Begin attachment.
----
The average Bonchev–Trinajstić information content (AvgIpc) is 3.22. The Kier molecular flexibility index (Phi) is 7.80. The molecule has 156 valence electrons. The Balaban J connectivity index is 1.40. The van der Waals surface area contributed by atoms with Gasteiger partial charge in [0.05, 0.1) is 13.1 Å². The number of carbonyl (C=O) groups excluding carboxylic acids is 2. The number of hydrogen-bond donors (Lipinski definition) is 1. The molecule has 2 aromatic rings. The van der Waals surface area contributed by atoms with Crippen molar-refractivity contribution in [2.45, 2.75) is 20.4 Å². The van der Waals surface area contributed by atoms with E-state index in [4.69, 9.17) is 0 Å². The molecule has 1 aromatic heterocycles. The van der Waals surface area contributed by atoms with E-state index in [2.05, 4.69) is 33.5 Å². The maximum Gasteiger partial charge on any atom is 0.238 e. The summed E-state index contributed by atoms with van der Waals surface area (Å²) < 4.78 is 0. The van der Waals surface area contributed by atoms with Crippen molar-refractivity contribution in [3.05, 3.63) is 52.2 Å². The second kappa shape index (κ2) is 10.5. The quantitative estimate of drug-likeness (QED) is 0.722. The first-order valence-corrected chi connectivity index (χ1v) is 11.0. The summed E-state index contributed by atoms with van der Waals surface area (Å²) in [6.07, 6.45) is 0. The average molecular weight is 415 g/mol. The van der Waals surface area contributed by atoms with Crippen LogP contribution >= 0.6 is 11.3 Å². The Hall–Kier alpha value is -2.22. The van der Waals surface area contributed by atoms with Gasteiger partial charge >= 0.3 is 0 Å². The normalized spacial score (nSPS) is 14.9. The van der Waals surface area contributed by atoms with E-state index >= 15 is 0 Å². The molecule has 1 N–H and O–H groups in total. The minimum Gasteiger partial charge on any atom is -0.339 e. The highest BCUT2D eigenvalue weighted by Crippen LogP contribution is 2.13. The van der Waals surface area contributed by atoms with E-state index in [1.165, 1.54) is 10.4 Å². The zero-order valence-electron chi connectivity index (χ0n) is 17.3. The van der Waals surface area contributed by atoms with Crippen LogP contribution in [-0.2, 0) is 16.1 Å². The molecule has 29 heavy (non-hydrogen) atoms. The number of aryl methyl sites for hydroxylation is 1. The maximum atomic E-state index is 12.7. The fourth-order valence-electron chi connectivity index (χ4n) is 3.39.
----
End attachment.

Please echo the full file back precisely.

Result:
The average Bonchev–Trinajstić information content (AvgIpc) is 3.22. The Kier molecular flexibility index (Phi) is 7.80. The molecule has 156 valence electrons. The Balaban J connectivity index is 1.40. The van der Waals surface area contributed by atoms with Gasteiger partial charge in [0.05, 0.1) is 13.1 Å². The number of carbonyl (C=O) groups excluding carboxylic acids is 2. The number of hydrogen-bond donors (Lipinski definition) is 1. The molecule has 2 aromatic rings. The van der Waals surface area contributed by atoms with Crippen molar-refractivity contribution in [2.45, 2.75) is 20.4 Å². The van der Waals surface area contributed by atoms with E-state index in [4.69, 9.17) is 0 Å². The molecule has 1 aromatic heterocycles. The van der Waals surface area contributed by atoms with E-state index in [2.05, 4.69) is 33.5 Å². The maximum Gasteiger partial charge on any atom is 0.238 e. The summed E-state index contributed by atoms with van der Waals surface area (Å²) < 4.78 is 0. The van der Waals surface area contributed by atoms with Crippen molar-refractivity contribution in [3.05, 3.63) is 52.2 Å². The second kappa shape index (κ2) is 10.5. The quantitative estimate of drug-likeness (QED) is 0.722. The first-order valence-corrected chi connectivity index (χ1v) is 11.0. The summed E-state index contributed by atoms with van der Waals surface area (Å²) in [6.07, 6.45) is 0. The average molecular weight is 415 g/mol. The van der Waals surface area contributed by atoms with Crippen LogP contribution >= 0.6 is 11.3 Å². The Hall–Kier alpha value is -2.22. The van der Waals surface area contributed by atoms with Gasteiger partial charge >= 0.3 is 0 Å². The normalized spacial score (nSPS) is 14.9. The van der Waals surface area contributed by atoms with E-state index >= 15 is 0 Å². The molecule has 1 N–H and O–H groups in total. The minimum Gasteiger partial charge on any atom is -0.339 e. The highest BCUT2D eigenvalue weighted by Crippen LogP contribution is 2.13. The van der Waals surface area contributed by atoms with E-state index in [1.165, 1.54) is 10.4 Å². The zero-order valence-electron chi connectivity index (χ0n) is 17.3. The van der Waals surface area contributed by atoms with Crippen LogP contribution in [-0.2, 0) is 16.1 Å². The molecule has 29 heavy (non-hydrogen) atoms. The number of aryl methyl sites for hydroxylation is 1. The maximum atomic E-state index is 12.7. The fourth-order valence-electron chi connectivity index (χ4n) is 3.39.